“In the immediate term, Petersen’s priority will be to coordinate support among international farmer groups for a comprehensive outcome on agriculture in the Trans-Pacific Partnership trade negotiations,” says Mr Groser.

“More broadly, he will be tasked with telling the story of New Zealand’s agriculture success in a post-subsidy world. New Zealand farmers are the least subsidised in all OECD member countries.”

Mike Petersen is a sheep and beef farmer from the Hawke’s Bay, and is currently serving as Chairman of Beef + Lamb New Zealand. He has held a variety of other governance roles in the primary sector. . . .

International Dam Expert Confident Hawke’s Bay Dam Site Ticks All the Boxes:

The man who could be leading one of New Zealand’s largest water storage projects has just inspected the Ruataniwha Dam site and given it the thumbs up.

Leading European Contractor, Obrascon Huarte Lain (OHL) and Hawkins Infrastructure, New Zealand’s largest privately owned construction company, have joined forces to bid for the design and construction phase of the Ruataniwha Water Storage Scheme in Central Hawke’s Bay.

Santiago Carmona is likely to be appointed construction manager if the OHL Hawkins bid is successful. He was among several experts from the OHL Hawkins team to inspect the site last week and says he’s very happy with the data he collected. . . .

Relief PKE animal part not foreign but systems needed:

Federated Farmers is relieved that DNA testing on an animal part found in Palm Kernel Expeller (PKE) is now confirmed to be a local sheep. Originally suspected by the Ministry for Primary Industries (MPI) to be foreign, its discovery still shows the need for system improvements.

“Confirmation by DNA testing that the animal limb is local and a sheep is a huge relief for all farmers,” says Dr William Rolleston, Federated Farmers Biosecurity spokesperson.

“Can we again stress that the Bay of Plenty dairy farmer who discovered the contaminant did the right thing in calling the Biosecurity hotline; 0800 80 99 66.

“If any one finds something untoward then calling the Biosecurity hotline is the correct response. An additional measure is to take photographs; almost all modern mobile telephones have in-built cameras. . .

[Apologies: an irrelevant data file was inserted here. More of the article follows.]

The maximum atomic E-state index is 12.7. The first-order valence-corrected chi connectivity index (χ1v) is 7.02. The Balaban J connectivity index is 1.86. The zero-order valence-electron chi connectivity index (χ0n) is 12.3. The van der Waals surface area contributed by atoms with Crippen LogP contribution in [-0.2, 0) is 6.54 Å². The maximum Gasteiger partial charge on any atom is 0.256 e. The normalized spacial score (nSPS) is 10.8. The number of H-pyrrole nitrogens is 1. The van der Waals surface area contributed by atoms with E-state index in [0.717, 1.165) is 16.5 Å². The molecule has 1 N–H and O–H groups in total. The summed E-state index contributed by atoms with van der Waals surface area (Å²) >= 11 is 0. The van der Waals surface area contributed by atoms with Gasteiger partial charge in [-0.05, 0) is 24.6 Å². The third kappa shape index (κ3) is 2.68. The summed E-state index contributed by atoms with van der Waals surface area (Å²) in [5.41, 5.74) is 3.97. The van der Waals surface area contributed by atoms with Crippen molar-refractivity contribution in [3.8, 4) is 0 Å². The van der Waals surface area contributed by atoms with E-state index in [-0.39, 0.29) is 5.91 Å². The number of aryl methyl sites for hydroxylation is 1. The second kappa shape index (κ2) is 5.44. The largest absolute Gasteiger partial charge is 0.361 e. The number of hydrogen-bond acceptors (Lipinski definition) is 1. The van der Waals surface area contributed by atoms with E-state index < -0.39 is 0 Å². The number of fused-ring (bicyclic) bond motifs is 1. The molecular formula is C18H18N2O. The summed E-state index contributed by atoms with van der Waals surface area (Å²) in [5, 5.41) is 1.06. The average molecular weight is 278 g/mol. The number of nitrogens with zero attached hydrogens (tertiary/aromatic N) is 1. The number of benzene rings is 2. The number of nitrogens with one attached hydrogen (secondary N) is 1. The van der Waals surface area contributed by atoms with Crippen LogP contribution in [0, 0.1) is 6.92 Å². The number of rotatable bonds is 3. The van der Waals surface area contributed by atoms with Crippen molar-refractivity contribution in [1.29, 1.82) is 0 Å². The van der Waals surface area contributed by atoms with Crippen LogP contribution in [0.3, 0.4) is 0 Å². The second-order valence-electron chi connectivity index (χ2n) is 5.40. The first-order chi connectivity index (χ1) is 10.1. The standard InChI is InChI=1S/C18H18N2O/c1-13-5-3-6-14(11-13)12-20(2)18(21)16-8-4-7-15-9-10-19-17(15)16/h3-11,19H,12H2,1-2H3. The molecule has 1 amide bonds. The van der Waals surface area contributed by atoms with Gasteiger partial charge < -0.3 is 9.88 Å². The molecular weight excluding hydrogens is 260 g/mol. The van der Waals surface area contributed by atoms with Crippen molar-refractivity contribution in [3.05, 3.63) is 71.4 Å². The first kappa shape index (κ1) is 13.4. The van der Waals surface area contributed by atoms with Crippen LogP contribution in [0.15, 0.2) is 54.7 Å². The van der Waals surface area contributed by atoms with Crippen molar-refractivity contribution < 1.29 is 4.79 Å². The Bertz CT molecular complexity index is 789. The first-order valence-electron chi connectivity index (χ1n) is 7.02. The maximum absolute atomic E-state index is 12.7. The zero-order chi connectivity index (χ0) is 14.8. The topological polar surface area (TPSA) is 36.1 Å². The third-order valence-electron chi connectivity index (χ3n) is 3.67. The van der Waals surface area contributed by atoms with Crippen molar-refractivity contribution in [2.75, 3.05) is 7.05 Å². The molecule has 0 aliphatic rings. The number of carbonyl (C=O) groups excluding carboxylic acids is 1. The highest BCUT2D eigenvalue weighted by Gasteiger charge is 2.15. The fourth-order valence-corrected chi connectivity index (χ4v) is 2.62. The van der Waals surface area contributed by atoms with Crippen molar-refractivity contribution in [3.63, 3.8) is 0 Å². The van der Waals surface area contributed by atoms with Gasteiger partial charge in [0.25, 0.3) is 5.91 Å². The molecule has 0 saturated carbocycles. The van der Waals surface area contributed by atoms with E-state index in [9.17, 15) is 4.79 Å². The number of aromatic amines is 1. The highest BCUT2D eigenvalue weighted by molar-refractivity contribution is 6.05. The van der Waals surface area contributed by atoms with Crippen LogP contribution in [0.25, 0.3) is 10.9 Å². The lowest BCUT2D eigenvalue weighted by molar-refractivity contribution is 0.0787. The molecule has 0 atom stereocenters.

Peak effort getting stock down – Stephen Jaquiery:

Ida Valley farmer Lochie Rutherford moves a sheep one sapping heave at a time, 1200m up Mt St Bathans yesterday. Trudging through the snow behind him is neighbour David Hutton.

The pair’s properties were not badly affected by last week’s snowfall and the two farmers have been helping rescue stock on nearby St Bathans Station.

Thick snow which blanketed inland Otago is thawing quickly on the flat but the race is still on to rescue stock trapped on the hill country. . .

Two new primary growth projects announced:

Primary Industries Minister Nathan Guy has welcomed $6.88 million in Government funding for two new Primary Growth Partnership (PGP) programmes, which will deliver a major boost to productivity and environmental outcomes.

“A project led by the Whai Hua group will work to develop new probiotic dairy health products. This will help to add value to what we export by targeting high value niche markets. . .

Top 10 annoying cows to milk – Freddy Lawder On the Udder Side of the World:

Here is the list of the most frustrating, infuriating and unpleasant types of cows to milk. There is always at least one of each in the herd.

 
If you milk cows for a living, there is a good chance this will resonate with you!
 
10. ‘The Low Udder’
 
The Low Udder is as you might have predicted when the teats are particularly close to the floor. This is due to the cow being either very short or having a huge udder. It means there is not much room for the cluster and your hand when cupping on. The rubber pipes get kinked and stops the vacuum which prolongs the annoyance as your knuckles are scraped against the concrete.
 
9. ‘The Nervous Dancer’
 
The Nervous Dancer will not stand still whilst cupping on. She hops from one foot to the other, it is neither aggressive or likely to cause injury but it is incredibly irritating. It is if she is desperate for a wee and is trying to hold it in, or maybe she is just dancing to the music of The Rock FM.
 
8. ‘The Mud Grater’ 
 

The Mud Grater is often combined with the Nervous Dancer, and occurs when there is a load of dry mud on her legs. . .

(This is a post written by a young Englishman who spent last season working on a North Otago dairy farm. I’m working my way through all 59 posts, the first of which is here, and thoroughly enjoying his observations on dairying,  and sightseeing).

First Viognier for Clearview Estate takes out silver:

The first-ever Haumoana Viognier produced by Clearview Estate Winery has taken out a silver award at the Spiegelau International Wine Awards announced this week, while the Te Awanga winery’s star, its Reserve Chardonnay won another gold.

The 2012 Viognier is a special one-off limited release, while the Reserve Chardonnay adds to its consistent long pedigree of gold awards or five-star ratings; 50 in total since the first vintage won a gold award in 1991.
Clearview sourced grapes sourced from Black Bridge Vineyard on the gravel banks of the Tukituki River near Haumoana for the Viognier wine. Only 2000 bottles of the inaugural release were bottled last year. . .